THE FIRST round of confrontation between the unions and the National Aviation Company of India Ltd (NACIL) ended with 58 employee contracts terminated, 24 employees including 15 engineers suspended, two unions derecognised and their offices sealed, 138 flights cancelled, 13,000 passengers affected and a loss of Rs 10 crore.
It is time to take a look at the terrain of the new round that is sure to come. Will it be fought by the two unions —separately or in alliance, or at the industry level? Is it a sign of a new round of unionisation, or is it just a destruction of old unions? For unions in general and the aviation industry in particular, it is time for reflection, development of new strategies and building of newer and broader alliances.
The results of the review of passenger safety in India, an issue of prime importance, by the International Civil Aviation Organisation gives extremely poor ratings (2/10) to qualification and training of technical personnel. It was raised by YV Raju, the General Secretary of the All India Aircraft Engineers Association (AIAEA), when he questioned the competence of the Kingfisher Airlines engineer who certified the illfated Air India (AI) Airbus for take-off from Mangalore on May 22. Instead of addressing this issue, AI decided to take action against the union leaders on the basis of an internal memo that prohibited them from making damaging statements.
Safety is too serious an issue to be left to private hands. External regulation and recruitment of safety officials is not enough. An internal agency with political capacity is needed. Who better than unions to act as the conscience of consumers? Unions too need to view this as an intrinsic value, not just a bargaining chip. We need to convince the public of our sincerity, consistency and capability. The need to protect a company’s reputation must never be allowed to override safety concerns. The responsibility of developing an internal mechanism and institutional culture, that maintain a balance between them, lies with the Ministry of Civil Aviation. In the absence of a transparent and credible mechanism, it is natural for such concerns to spillover into the public domain. The action of NACIL was uncalled for and led to the industrial action. In the end, the government appointed a 28-member Civil Aviation Safety Council, with the DGCA Chairman heading it. But, instead of taking on board the concerns of the unions, they have been given no representation.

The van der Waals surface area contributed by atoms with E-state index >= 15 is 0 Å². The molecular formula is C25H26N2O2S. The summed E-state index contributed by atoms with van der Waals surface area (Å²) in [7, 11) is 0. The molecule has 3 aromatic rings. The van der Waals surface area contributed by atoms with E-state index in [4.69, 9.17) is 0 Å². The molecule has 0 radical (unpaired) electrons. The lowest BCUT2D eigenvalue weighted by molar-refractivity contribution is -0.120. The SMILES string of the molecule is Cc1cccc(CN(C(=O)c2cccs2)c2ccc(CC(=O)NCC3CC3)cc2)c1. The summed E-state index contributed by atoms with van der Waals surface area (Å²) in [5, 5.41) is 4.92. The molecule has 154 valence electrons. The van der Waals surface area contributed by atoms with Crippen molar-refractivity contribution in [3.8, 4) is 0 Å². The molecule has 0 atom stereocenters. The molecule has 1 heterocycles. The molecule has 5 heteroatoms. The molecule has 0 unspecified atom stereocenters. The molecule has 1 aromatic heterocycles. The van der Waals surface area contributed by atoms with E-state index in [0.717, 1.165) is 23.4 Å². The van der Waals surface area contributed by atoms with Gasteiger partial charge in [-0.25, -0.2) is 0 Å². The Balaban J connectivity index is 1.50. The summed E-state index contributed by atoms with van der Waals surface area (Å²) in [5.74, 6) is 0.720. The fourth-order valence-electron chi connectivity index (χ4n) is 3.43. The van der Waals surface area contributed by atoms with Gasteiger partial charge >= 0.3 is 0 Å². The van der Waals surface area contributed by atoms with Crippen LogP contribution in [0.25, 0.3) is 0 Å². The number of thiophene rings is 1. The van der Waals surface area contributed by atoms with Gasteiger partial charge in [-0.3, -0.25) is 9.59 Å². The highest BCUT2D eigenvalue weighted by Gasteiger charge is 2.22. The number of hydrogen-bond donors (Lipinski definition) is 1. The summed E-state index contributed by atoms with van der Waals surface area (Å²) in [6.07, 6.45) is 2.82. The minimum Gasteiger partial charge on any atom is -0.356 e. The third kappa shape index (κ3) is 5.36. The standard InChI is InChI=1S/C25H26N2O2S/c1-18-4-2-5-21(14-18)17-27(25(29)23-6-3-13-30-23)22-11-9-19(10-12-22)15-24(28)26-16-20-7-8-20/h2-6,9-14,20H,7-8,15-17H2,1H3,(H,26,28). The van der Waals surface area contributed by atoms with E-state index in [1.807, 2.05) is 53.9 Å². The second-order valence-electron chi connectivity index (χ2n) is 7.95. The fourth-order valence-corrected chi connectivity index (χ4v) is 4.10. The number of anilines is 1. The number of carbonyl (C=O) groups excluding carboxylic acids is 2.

This reflects the government’s underlying thinking — seeking a turnaround in the public sector without participation of key stakeholders. Without developing strong values enforced through a participatory model, it will not be possible to break the vicious circle of capital infusion and leakage. Praful Patel, the Minister for Civil Aviation, forced the merger of AI and IA,and argues for strategic disinvestment. But, he also demands capital infusion of Rs 5,000 crore. He takes a good company and merges it with a sick one to create a sick behemoth. Is there an underlying logic to his unapologetic conviction in privatisation?
To win against privatisation, unions have to ensure that AI retains its market dominance
The strike is, in the first place, a reaction to broken industrial relations. It affects 31,000 employees and 10,000 contract workers. There are many issues to be resolved — the delay in wage payment, wage parity and career progression, productivitylinked incentives and contractualisation to name a few. And yet these have been dragged on for too long. This confrontation was, thus, bound to happen, and though the union was right on all the issues, it lost the sympathy of the very middle class it is a part of because of the protraction of the struggle.
Before the next round, the unions have to introspect. If the core struggle is against the privatisation of a public sector airline in a neo-liberal environment, then, to win it, we have to ensure that AI retains its dominance in price, service and market share. Only then can the value of the public sector, in controlling and regulating the private industry, be understood and defended by all. Unions must also ally with other social movements to win the battle of opinion-making in the wider society.
Roy is the General Secretary, New Trade Union Initiative